â€¢ Processes being left out the workplace
Very few businesses brought social capabilities into their processes. Like activity stream that’s a logical pity.
Pity because that’s the only way to directly impact people’s real work. This is not necessarily a matter of heavy integration : a process can be any kind of activity, structured or not and the approach can work for collaborative project management, social task management etc.
Logical because many inspired evangelists have spend the last years repeating that social was not about process, that processes were dead and about to be replaced by conversations. I still can’t understand what made so many people believe that but the damage is done.
Logical also because it would mean to question and reinvent many business processes, in other word to deal with a sacred cow.
But don’t search elsewhere the reasons for poor adoption and lack of tangible ROI.
â€¢ A poor user experience
A lot is still to be done on that matter. Poorly integrated tools that provide a fragmented experience with broken flows, terrible mobile experience, interfaces designed to be nice looking but not effective.
Bu that’s a mandatory step. Unification is often seen as a useless cost, the cherry on the cake. That’s why early adopters are ahead in this field : they faced the teething problems before the others and understood how important it is.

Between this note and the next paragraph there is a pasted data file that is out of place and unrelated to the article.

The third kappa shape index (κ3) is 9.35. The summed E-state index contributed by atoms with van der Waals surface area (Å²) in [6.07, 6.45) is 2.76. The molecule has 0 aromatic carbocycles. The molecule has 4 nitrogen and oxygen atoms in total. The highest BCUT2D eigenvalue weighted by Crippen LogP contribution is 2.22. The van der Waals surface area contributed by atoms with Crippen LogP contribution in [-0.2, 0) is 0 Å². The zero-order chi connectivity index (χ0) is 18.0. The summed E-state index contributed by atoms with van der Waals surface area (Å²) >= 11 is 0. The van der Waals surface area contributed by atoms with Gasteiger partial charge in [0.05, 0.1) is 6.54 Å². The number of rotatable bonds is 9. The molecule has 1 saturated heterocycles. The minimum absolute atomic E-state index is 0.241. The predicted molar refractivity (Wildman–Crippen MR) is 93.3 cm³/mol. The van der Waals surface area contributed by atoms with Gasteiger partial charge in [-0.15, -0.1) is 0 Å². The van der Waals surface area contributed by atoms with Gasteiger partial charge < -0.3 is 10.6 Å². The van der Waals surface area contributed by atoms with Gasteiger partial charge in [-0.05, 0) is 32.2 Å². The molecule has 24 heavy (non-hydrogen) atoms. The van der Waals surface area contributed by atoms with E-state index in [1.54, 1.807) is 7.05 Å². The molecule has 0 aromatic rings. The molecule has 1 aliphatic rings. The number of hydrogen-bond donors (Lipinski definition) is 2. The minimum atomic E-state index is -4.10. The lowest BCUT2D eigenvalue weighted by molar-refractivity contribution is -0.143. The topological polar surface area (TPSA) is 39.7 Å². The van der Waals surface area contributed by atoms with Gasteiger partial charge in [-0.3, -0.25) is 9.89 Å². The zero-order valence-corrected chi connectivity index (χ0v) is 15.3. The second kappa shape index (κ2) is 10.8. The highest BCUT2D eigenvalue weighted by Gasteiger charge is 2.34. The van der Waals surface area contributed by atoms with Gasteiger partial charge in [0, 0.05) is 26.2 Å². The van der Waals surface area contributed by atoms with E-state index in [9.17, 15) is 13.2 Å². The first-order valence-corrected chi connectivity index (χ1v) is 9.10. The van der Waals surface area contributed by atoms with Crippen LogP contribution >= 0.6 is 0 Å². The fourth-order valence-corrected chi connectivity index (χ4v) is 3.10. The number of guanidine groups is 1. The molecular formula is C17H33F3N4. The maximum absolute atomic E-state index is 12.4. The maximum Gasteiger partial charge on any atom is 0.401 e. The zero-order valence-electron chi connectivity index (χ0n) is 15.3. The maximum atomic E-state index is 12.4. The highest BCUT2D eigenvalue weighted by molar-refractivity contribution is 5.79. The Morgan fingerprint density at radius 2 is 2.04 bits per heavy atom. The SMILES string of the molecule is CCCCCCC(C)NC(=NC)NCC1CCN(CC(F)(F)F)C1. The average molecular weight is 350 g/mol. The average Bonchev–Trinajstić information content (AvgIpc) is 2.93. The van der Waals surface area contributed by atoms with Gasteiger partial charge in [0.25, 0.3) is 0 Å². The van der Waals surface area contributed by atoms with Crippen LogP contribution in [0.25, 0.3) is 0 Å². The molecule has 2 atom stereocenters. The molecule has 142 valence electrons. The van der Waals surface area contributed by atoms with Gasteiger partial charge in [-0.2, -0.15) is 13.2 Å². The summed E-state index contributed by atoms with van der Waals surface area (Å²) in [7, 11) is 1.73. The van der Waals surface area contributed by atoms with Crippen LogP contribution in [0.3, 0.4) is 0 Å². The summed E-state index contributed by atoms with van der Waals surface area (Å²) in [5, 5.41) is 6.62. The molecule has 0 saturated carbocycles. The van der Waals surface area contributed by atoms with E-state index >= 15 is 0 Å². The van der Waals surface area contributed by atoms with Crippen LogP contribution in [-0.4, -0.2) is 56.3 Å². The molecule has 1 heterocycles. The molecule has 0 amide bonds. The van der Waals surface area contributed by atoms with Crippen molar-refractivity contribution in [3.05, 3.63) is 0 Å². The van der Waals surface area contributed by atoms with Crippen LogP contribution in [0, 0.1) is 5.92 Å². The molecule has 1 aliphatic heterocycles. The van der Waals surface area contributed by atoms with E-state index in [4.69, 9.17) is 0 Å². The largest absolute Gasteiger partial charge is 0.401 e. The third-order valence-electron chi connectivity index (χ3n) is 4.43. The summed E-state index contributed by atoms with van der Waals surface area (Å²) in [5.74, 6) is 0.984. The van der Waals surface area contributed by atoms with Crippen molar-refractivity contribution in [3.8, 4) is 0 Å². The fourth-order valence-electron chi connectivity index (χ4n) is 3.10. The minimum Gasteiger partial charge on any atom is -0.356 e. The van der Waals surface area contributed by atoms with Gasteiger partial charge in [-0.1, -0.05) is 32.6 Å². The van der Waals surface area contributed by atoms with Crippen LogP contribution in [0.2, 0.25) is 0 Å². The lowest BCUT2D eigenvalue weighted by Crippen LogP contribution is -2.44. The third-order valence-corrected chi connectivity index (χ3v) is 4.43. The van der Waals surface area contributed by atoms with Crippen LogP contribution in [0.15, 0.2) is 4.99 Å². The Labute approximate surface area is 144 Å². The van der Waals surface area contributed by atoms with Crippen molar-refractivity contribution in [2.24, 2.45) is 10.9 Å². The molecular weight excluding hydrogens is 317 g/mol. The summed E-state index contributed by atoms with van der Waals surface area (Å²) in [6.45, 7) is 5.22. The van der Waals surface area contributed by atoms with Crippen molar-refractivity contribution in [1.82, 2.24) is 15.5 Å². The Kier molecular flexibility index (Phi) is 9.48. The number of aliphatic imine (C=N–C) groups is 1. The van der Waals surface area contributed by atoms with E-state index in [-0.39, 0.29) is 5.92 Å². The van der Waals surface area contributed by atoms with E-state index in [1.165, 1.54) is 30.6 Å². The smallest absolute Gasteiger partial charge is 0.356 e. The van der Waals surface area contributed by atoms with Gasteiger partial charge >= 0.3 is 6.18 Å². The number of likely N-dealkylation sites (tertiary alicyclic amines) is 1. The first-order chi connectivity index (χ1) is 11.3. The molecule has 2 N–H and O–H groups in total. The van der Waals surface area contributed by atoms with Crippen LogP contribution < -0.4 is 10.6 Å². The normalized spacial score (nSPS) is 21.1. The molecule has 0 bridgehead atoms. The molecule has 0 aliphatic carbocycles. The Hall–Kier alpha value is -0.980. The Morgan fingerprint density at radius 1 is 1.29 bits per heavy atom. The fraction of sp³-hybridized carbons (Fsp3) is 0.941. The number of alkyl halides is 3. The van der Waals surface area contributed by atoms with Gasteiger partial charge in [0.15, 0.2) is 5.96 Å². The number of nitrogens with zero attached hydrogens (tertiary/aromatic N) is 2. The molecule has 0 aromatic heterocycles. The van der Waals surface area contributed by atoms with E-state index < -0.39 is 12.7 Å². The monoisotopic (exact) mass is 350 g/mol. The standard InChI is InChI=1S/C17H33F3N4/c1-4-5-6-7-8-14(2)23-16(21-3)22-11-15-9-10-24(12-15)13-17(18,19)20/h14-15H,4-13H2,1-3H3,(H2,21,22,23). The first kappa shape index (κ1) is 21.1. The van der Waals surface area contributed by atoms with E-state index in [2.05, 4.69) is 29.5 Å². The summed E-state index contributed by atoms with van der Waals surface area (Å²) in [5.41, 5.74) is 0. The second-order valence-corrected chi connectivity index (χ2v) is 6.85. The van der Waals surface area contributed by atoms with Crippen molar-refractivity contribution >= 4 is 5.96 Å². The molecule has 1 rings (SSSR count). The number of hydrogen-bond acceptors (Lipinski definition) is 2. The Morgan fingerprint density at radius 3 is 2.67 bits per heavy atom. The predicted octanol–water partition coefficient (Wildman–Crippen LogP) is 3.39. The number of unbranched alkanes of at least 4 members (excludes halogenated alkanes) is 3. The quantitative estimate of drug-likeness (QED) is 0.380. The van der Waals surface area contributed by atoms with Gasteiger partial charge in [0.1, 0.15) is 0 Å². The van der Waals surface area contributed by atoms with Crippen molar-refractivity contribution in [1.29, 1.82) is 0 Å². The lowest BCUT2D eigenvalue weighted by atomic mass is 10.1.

The world of the Digital Workplace : still immature despite what’s at stake
â€¢ An immature world
Digital workplaces are still measured on the activity they generate, not the value created through their use. That’s logical at the beginning : if no one uses a tool there’s few chances it will bring any benefit. But it’s not enough for a sustainable approach and the impact on business activities and processes will have to be measured.
That was only a quick skimming over of the report. Consider buying it to access to all the numbers, cases and analysis it provides – which are much more advanced that my quick feedback.
Jane McConnell’s work confirms what I also see on the field. Digital Workplaces are not the goal but the lever of the enterprise transformation. Even if technology has a part to play, difficulties are often elsewhere :
- understanding the need for transformation
- the vision central departments (HR, IT, communication) have of such an environment : each one sees its own challenges and has a biased view of the global reality
- the reassuring illusion that technology will drive change
- specifications that focus on tools and functionalities instead of cross-tolls use cases.
- the survival of immature concepts : social collaboration is about communities and conversations, social is the opposite fo process, activity stream are locked in the social network, intranet are communication tools, work is not communication.
So I leave you with two quotes :
We should not expect an application to work in environments for which its assumptions are not valid.
Eliyahu M. Goldratt
Â Reorganization to me is shuffling boxes, moving boxes around. Transformation means that you’re really fundamentally changing the way the organization thinks, the way it responds, the way it leads. It’s a lot more than just playing with boxes.